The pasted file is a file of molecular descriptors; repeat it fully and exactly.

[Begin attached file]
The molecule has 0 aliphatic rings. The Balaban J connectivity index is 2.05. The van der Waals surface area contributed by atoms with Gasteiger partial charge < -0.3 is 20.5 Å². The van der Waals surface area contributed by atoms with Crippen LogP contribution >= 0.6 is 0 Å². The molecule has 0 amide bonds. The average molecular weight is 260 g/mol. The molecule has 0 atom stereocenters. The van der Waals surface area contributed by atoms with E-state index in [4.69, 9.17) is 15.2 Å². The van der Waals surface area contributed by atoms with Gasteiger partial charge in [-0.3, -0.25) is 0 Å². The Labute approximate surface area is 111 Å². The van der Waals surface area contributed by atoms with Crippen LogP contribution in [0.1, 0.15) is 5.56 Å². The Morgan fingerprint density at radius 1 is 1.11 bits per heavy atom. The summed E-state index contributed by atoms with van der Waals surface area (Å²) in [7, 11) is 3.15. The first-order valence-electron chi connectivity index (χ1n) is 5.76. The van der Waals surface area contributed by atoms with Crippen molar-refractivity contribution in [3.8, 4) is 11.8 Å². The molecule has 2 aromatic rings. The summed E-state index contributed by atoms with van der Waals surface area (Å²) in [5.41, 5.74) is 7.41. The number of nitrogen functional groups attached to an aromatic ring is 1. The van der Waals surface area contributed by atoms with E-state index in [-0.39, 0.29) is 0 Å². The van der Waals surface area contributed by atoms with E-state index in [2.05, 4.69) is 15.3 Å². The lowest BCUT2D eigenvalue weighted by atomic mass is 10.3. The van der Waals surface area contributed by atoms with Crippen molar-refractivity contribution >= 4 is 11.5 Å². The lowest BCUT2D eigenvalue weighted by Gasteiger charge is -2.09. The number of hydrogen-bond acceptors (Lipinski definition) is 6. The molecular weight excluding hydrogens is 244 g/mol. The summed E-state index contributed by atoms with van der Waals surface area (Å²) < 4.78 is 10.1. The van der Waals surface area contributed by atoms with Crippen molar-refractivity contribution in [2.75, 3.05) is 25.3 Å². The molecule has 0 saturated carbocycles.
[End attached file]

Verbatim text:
The molecule has 0 aliphatic rings. The Balaban J connectivity index is 2.05. The van der Waals surface area contributed by atoms with Gasteiger partial charge < -0.3 is 20.5 Å². The van der Waals surface area contributed by atoms with Crippen LogP contribution >= 0.6 is 0 Å². The molecule has 0 amide bonds. The average molecular weight is 260 g/mol. The molecule has 0 atom stereocenters. The van der Waals surface area contributed by atoms with E-state index in [4.69, 9.17) is 15.2 Å². The van der Waals surface area contributed by atoms with Gasteiger partial charge in [-0.3, -0.25) is 0 Å². The Labute approximate surface area is 111 Å². The van der Waals surface area contributed by atoms with Crippen LogP contribution in [0.1, 0.15) is 5.56 Å². The Morgan fingerprint density at radius 1 is 1.11 bits per heavy atom. The summed E-state index contributed by atoms with van der Waals surface area (Å²) in [7, 11) is 3.15. The first-order valence-electron chi connectivity index (χ1n) is 5.76. The van der Waals surface area contributed by atoms with Crippen molar-refractivity contribution in [3.8, 4) is 11.8 Å². The molecule has 2 aromatic rings. The summed E-state index contributed by atoms with van der Waals surface area (Å²) in [5.41, 5.74) is 7.41. The number of nitrogen functional groups attached to an aromatic ring is 1. The van der Waals surface area contributed by atoms with E-state index in [-0.39, 0.29) is 0 Å². The van der Waals surface area contributed by atoms with E-state index in [2.05, 4.69) is 15.3 Å². The lowest BCUT2D eigenvalue weighted by atomic mass is 10.3. The van der Waals surface area contributed by atoms with Crippen molar-refractivity contribution >= 4 is 11.5 Å². The lowest BCUT2D eigenvalue weighted by Gasteiger charge is -2.09. The number of hydrogen-bond acceptors (Lipinski definition) is 6. The molecular weight excluding hydrogens is 244 g/mol. The summed E-state index contributed by atoms with van der Waals surface area (Å²) < 4.78 is 10.1. The van der Waals surface area contributed by atoms with Crippen molar-refractivity contribution in [2.75, 3.05) is 25.3 Å². The molecule has 0 saturated carbocycles.